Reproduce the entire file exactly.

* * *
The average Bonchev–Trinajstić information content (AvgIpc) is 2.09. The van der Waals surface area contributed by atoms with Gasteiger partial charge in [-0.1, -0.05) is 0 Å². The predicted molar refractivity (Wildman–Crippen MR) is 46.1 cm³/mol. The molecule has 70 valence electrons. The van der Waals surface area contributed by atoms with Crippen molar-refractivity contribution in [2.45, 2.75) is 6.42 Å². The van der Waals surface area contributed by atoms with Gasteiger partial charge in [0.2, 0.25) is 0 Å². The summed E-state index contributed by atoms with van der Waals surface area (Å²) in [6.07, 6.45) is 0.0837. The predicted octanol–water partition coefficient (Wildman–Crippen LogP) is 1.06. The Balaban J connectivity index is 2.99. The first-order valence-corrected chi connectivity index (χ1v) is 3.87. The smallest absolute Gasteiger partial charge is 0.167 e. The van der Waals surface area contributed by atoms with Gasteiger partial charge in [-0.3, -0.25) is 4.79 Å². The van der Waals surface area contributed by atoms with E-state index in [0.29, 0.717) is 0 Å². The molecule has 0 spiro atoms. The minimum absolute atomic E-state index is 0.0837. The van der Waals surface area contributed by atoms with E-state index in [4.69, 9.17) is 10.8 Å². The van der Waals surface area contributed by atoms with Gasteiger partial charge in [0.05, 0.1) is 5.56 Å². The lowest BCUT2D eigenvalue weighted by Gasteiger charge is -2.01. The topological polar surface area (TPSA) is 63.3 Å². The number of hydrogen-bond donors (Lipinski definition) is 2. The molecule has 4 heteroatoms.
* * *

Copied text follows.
The average Bonchev–Trinajstić information content (AvgIpc) is 2.09. The van der Waals surface area contributed by atoms with Gasteiger partial charge in [-0.1, -0.05) is 0 Å². The predicted molar refractivity (Wildman–Crippen MR) is 46.1 cm³/mol. The molecule has 70 valence electrons. The van der Waals surface area contributed by atoms with Crippen molar-refractivity contribution in [2.45, 2.75) is 6.42 Å². The van der Waals surface area contributed by atoms with Gasteiger partial charge in [0.2, 0.25) is 0 Å². The summed E-state index contributed by atoms with van der Waals surface area (Å²) in [6.07, 6.45) is 0.0837. The predicted octanol–water partition coefficient (Wildman–Crippen LogP) is 1.06. The Balaban J connectivity index is 2.99. The first-order valence-corrected chi connectivity index (χ1v) is 3.87. The smallest absolute Gasteiger partial charge is 0.167 e. The van der Waals surface area contributed by atoms with Gasteiger partial charge in [-0.3, -0.25) is 4.79 Å². The van der Waals surface area contributed by atoms with E-state index in [0.29, 0.717) is 0 Å². The molecule has 0 spiro atoms. The minimum absolute atomic E-state index is 0.0837. The van der Waals surface area contributed by atoms with E-state index in [4.69, 9.17) is 10.8 Å². The van der Waals surface area contributed by atoms with Gasteiger partial charge in [0.05, 0.1) is 5.56 Å². The lowest BCUT2D eigenvalue weighted by Gasteiger charge is -2.01. The topological polar surface area (TPSA) is 63.3 Å². The number of hydrogen-bond donors (Lipinski definition) is 2. The molecule has 4 heteroatoms.